Food security and socio-economic development: revisiting investment in agricultural research and development
By Dr Thulasizwe Mkhabela
The economic and agricultural landscape in southern Africa has undergone considerable change in the past few decades.
All countries in this region have experienced robust economic growth and improvement in human development indices, reducing poverty and malnutrition to a great extent. Yet, it remains home to sizeable proportion of the population’s poor and malnourished people.
Eleven out of the 14 southern African countries (this excludes the island states of Mauritius, Seychelles and Madagascar), under the auspices of the Southern Africa Development Community (SADC) have an estimated 130 million people inhabiting an area of about 555 million hectares, thus giving a population density of 23.5 people per square kilometre. The population places an enormous burden on the relatively small and declining natural and agricultural resource base.
Dealing with such issues reminds one of Thomas Malthus’s (1766-1834) hypothesis. It postulates that a rapidly growing population will inevitably outstrip any society’s capacity to produce enough food. This will result in mass starvation and human misery.
Though humanity has been largely able to avert the doomsday prediction, thanks to the development of modern cutting-edge agricultural research and development and technologies, increasing hunger and malnutrition remain a stark reality especially in resource-poor countries like some in southern Africa, where 34% (44.8 million people) of the population suffers from food insecurity, according to a recent SADC report.
Food insecurity increased by 10% in the region last year compared to the previous year, largely as a result of the Covid-19 pandemic, climate change-induced change, conflict (collapsed governance) and economic challenges.
Despite agriculture playing an important role in the SADC economy, with most inhabitants depending on agriculture as their main source of livelihood, accounting for about 8% of the regional GDP, government expenditure on agricultural research and development remains shockingly low in most countries.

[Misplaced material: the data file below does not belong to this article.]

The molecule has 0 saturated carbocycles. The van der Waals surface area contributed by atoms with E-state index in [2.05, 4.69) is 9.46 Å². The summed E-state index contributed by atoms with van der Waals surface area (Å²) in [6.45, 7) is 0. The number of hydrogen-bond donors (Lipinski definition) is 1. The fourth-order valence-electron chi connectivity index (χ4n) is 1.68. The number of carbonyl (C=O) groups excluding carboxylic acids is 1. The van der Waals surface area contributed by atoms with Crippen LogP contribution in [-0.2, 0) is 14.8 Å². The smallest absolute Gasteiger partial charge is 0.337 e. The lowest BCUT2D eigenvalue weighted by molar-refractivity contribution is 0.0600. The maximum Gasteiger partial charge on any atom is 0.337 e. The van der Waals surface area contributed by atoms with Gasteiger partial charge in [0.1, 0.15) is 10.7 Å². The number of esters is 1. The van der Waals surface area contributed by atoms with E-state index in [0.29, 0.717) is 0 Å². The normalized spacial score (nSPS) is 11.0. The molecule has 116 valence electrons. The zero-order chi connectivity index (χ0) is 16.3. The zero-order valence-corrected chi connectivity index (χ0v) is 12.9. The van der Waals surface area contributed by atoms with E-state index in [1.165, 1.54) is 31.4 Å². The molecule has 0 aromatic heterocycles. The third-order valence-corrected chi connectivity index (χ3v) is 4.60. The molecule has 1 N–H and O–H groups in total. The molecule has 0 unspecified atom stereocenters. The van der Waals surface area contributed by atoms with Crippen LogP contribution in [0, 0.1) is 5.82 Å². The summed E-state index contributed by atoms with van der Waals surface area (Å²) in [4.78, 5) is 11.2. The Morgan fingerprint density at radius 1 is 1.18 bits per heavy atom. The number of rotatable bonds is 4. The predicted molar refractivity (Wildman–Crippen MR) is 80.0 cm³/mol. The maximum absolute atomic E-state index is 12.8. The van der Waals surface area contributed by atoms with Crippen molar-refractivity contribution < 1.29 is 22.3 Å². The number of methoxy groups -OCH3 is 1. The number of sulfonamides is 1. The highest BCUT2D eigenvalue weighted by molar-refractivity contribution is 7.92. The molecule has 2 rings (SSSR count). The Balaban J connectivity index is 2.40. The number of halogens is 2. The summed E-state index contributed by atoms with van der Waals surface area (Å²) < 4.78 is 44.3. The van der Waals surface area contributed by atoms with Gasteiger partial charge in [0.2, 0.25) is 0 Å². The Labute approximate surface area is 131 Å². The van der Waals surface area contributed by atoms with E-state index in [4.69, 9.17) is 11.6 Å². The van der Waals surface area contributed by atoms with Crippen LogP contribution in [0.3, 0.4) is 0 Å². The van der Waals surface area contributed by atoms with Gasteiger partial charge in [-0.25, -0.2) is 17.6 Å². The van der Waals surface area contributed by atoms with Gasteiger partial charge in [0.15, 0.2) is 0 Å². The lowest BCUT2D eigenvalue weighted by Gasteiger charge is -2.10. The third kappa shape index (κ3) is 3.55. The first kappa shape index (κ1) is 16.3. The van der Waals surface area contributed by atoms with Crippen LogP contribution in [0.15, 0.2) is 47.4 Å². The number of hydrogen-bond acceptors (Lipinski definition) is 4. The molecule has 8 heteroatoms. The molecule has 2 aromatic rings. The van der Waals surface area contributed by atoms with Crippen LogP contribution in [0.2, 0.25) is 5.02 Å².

The threatening situation of hunger and food insecurity is farther compounded by poor agricultural infrastructure, inappropriate use of resources, and inadequate investment in agricultural research and development.
Though southern Africa has more technical and scientific expertise in research and development than before, the prevalence of hunger and malnutrition indicates that there is plenty of room to improve. The fact that the southern African population is projected to exceed 300 million by 2050, which is unquestionably a colossal task, increasing funding on agricultural research and development remains a priority in the main development agenda.
While an increasing number of countries have been experiencing a steady rise in agricultural research and development spending since 2000, in southern Africa, government expenditure in agriculture has declined or has been very low in recent years in all countries, including South Africa.
Although South Africa’s agricultural research and development has been increasing and is the highest in the SADC, it is low compared to its fellow BRIC competitors and other similar emerging economies.
Though southern Africa, as a region, has doubled its agricultural research and development spending between 2003 and 2013 – co-incising with the Maputo Declaration commonly known as the Comprehensive African Agriculture Development Programme (CAADP), the agricultural research and development investment to agricultural output ratio remains significantly lower compared to other emerging economies.
The rate of increase in investment is insufficient and has not been sustained. Ensuring sustainable food supply for the growing population is a daunting task and calls for placing maximum emphasis on an increase in agricultural productivity.
Increased investment in public research has shown to account for 30% of the output growth. It is also a noticeable fact that the growth rate is not steady. It has fluctuated substantially since the 1970s. Increased growth volatility in agriculture is not a good sign for the long-term food security of southern Africa’s burgeoning population. Hence, it must be addressed by increasing fund and reinforcing research and innovation.
Arguably, in the context of agri-based economies, the agricultural sector holds the ultimate promise to slash extreme poverty and combat chronic hunger. Hence, the fight against poverty and hunger must begin with agricultural development. It is common knowledge that investments in agricultural research, infrastructure, and education generally rank high in terms of returns in form of economic growth and poverty reduction.
Increased research and development investments offer the possibilities to enhance the quantity and quality of agricultural outputs, increased income source, greater food security, and better nutrition. In the long term, the investment will be crucial in all countries, in order to move the technology frontier and sustain productivity growth.
The agriculture holds the key to ensure domestic food security which is inextricably linked to social and national security. Sustainable food supply is a fundamental component for maintaining social stability, and chronic food shortage is generally associated with social uprising, increased violence and political instability, especially in face of the Covid-19 pandemic onslaught.
Dr Thulasizwe Mkhabela is an experienced agricultural economist and the group executive: impact & partnerships at the Agricultural Research Council.
*The views expressed here are not necessarily those of IOL or of title sites